“I’d never even heard of Creation Records, because none of my favourite bands were on the label.
“When we came backstage, some guy with ginger hair asked us if we wanted a record deal.
“We were like, why not? We went down to London and did the deal.”
Hundreds claim to have been at the gig, though Liam says the venue was empty and they performed to a handful of people.
“It was like Knebworth, wasn’t it?” he joked. “In reality, there was nobody there when we played except for Alan McGee.
“There was nobody there for 18 Wheeler either.”
Last week, Beady Eye were in Scotland for an album signing session and gig at Glasgow’s HMV store in Buchanan Street — a far cry from the record-breaking outdoor gigs Liam played with Oasis.
“You’ve got to go and take it to the people, man,” he said.
“If the powers that be aren’t letting it happen, you get in your van and get
“People say I wouldn’t have done that in Oasis. I would have done it in Oasis.
“It’s nice to get closer rather than just being onstage. I enjoyed it at HMV. It was a lot more relaxed than the proper gigs, which are a lot more intense.
“It was a lot more chilled and you could hear more of the music. At the gigs, I’m fighting for air.”
He added: “There were top kids and geezers there.
“The funniest thing was this bloke who asked me what aftershave I was wearing.
“He said, ‘I’m not a queer or anything, but let me tell you this. You smell delightful. You smell f***ing delicious’. It freaked me out, man. I thought, ‘Has the world gone mad? There’s a Glaswegian bloke who looks hard as nails asking me what aftershave I’m wearing’.”
Two nights after the in-store, Beady Eye appeared as special guests on TV talent show The Voice, generating some criticism.
“If no one’s playing our tunes on the radio and our videos ain’t getting on MTV, as far as I am concerned it is only like doing CD:UK,” Liam told me.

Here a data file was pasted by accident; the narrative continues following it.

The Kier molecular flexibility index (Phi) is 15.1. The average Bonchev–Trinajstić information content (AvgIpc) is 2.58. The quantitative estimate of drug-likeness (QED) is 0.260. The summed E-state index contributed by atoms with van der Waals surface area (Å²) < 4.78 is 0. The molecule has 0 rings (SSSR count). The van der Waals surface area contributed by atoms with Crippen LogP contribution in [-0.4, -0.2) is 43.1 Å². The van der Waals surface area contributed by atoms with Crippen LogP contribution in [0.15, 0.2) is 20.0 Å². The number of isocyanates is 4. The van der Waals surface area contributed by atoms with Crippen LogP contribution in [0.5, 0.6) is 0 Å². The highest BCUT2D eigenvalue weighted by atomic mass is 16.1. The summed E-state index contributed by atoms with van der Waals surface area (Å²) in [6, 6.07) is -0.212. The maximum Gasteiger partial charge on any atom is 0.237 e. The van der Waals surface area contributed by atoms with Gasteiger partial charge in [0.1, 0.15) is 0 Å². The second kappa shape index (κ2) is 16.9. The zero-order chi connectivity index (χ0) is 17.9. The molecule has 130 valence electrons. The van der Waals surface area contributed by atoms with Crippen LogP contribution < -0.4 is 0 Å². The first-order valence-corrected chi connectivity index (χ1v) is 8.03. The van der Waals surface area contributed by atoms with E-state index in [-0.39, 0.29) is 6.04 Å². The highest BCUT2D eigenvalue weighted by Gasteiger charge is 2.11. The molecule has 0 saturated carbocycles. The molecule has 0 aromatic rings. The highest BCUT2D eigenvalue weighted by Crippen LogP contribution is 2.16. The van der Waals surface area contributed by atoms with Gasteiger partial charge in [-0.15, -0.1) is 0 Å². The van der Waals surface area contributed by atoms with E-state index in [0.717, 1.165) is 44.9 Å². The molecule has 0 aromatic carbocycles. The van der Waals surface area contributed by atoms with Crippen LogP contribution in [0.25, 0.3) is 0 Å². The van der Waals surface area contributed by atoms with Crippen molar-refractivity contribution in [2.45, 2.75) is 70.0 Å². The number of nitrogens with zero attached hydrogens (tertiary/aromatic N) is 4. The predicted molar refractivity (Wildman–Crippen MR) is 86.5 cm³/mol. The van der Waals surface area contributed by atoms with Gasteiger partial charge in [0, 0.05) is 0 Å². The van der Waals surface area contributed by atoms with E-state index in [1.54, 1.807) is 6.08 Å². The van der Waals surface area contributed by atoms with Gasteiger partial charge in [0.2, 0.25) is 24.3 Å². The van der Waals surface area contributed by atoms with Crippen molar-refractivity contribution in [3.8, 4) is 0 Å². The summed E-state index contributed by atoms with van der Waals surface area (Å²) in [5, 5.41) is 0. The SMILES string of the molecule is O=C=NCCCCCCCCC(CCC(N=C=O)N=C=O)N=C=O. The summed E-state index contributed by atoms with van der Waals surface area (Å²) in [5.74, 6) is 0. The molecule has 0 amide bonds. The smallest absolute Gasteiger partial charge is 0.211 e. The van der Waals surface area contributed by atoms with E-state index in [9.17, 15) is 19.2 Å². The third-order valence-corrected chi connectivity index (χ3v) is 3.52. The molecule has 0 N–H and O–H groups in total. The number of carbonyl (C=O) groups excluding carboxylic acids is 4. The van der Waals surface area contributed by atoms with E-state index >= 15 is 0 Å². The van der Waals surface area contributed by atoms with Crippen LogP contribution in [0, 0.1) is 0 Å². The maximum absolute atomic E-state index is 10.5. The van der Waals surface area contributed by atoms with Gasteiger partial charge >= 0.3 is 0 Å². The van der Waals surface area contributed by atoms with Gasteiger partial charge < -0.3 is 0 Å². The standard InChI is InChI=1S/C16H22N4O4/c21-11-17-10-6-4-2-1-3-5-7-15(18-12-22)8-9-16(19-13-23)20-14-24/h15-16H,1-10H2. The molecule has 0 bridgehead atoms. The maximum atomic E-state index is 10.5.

“Sometimes you’ve got to go toe to toe with the bulls***.
“You get a lot of kids sitting in their little bedsits going, ‘Oh, guitar music’s dead’.
“I’ll tell you why it’s dead, because you are all living in cool school — so I don’t care what people think.
“Britain’s Got Talent is dogs and cats and The X Factor is Simon Cowell, but as far as The Voice goes, you’ve got to do it, man.”
Meanwhile, he insists he’ll carry on singing into his old age, even if his voice changes as he goes along.
“I don’t think it is even a choice,” he said. “You just do it.
“As long as what you are doing is half-decent if not the b******* or the best thing you think you’ve done, and as long as you still look half decent and people still want to hear you sing.
“As you get older you are not going to be as good as what you were.
“Your voice isn’t going to be as strong as it was, but as long as it is not b*******.
“No one can sing like they did when they were 20.
“You get a little bit better and a little more refined when you get to about 30.
“No one’s going to be able to belt it out at 70, but my voice is getting better.
“You have to work your voice around the music. I can still sing rock ’n’ roll songs, but I can also sing softer songs.
“With this album, there is a bit more ambience. There are still some rock ’n’ roll tunes on it.
“We are looking back at it. Different Gear, Still Speeding was pretty uptight, rock ’n’ roll, crash bang wallop.
“This one you can sit back and enjoy. It is looser and has more depth to it. I like it.”